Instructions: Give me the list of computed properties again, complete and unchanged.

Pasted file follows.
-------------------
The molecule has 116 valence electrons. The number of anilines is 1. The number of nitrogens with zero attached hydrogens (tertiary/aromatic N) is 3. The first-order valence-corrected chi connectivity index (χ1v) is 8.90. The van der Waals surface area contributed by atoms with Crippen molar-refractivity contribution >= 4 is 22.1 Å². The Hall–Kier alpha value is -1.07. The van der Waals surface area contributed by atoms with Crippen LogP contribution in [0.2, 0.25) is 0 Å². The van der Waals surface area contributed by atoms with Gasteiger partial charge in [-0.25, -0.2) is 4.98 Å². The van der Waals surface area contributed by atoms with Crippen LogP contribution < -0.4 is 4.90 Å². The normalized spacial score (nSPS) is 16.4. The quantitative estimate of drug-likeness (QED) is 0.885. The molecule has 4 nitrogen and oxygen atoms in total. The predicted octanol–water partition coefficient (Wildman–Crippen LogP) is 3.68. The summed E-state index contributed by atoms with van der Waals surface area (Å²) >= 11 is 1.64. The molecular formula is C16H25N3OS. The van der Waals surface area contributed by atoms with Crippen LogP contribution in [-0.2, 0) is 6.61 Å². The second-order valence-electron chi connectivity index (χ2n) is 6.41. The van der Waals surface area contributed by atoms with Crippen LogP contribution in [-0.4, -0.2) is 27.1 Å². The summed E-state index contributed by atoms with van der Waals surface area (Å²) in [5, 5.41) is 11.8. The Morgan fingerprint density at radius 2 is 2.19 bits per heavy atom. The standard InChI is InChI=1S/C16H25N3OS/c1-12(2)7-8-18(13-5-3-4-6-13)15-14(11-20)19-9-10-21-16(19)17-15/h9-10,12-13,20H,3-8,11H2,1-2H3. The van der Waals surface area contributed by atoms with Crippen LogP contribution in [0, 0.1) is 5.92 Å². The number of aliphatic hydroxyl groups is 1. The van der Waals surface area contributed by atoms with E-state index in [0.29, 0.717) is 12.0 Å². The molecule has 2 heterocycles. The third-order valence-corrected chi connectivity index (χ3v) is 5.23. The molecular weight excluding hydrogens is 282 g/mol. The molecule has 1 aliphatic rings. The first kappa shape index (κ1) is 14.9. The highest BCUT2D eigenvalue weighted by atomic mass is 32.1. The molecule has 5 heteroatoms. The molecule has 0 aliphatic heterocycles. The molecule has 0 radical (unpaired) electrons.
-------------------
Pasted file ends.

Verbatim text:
The molecule has 116 valence electrons. The number of anilines is 1. The number of nitrogens with zero attached hydrogens (tertiary/aromatic N) is 3. The first-order valence-corrected chi connectivity index (χ1v) is 8.90. The van der Waals surface area contributed by atoms with Crippen molar-refractivity contribution >= 4 is 22.1 Å². The Hall–Kier alpha value is -1.07. The van der Waals surface area contributed by atoms with Crippen LogP contribution in [0.2, 0.25) is 0 Å². The van der Waals surface area contributed by atoms with Gasteiger partial charge in [-0.25, -0.2) is 4.98 Å². The van der Waals surface area contributed by atoms with Crippen LogP contribution < -0.4 is 4.90 Å². The normalized spacial score (nSPS) is 16.4. The quantitative estimate of drug-likeness (QED) is 0.885. The molecule has 4 nitrogen and oxygen atoms in total. The predicted octanol–water partition coefficient (Wildman–Crippen LogP) is 3.68. The summed E-state index contributed by atoms with van der Waals surface area (Å²) >= 11 is 1.64. The molecular formula is C16H25N3OS. The van der Waals surface area contributed by atoms with Crippen LogP contribution in [-0.2, 0) is 6.61 Å². The second-order valence-electron chi connectivity index (χ2n) is 6.41. The van der Waals surface area contributed by atoms with Crippen LogP contribution in [-0.4, -0.2) is 27.1 Å². The summed E-state index contributed by atoms with van der Waals surface area (Å²) in [5, 5.41) is 11.8. The Morgan fingerprint density at radius 2 is 2.19 bits per heavy atom. The standard InChI is InChI=1S/C16H25N3OS/c1-12(2)7-8-18(13-5-3-4-6-13)15-14(11-20)19-9-10-21-16(19)17-15/h9-10,12-13,20H,3-8,11H2,1-2H3. The van der Waals surface area contributed by atoms with Crippen LogP contribution in [0, 0.1) is 5.92 Å². The number of aliphatic hydroxyl groups is 1. The van der Waals surface area contributed by atoms with E-state index in [0.29, 0.717) is 12.0 Å². The molecule has 2 heterocycles. The third-order valence-corrected chi connectivity index (χ3v) is 5.23. The molecular weight excluding hydrogens is 282 g/mol. The molecule has 1 aliphatic rings. The first kappa shape index (κ1) is 14.9. The highest BCUT2D eigenvalue weighted by atomic mass is 32.1. The molecule has 5 heteroatoms. The molecule has 0 aliphatic heterocycles. The molecule has 0 radical (unpaired) electrons.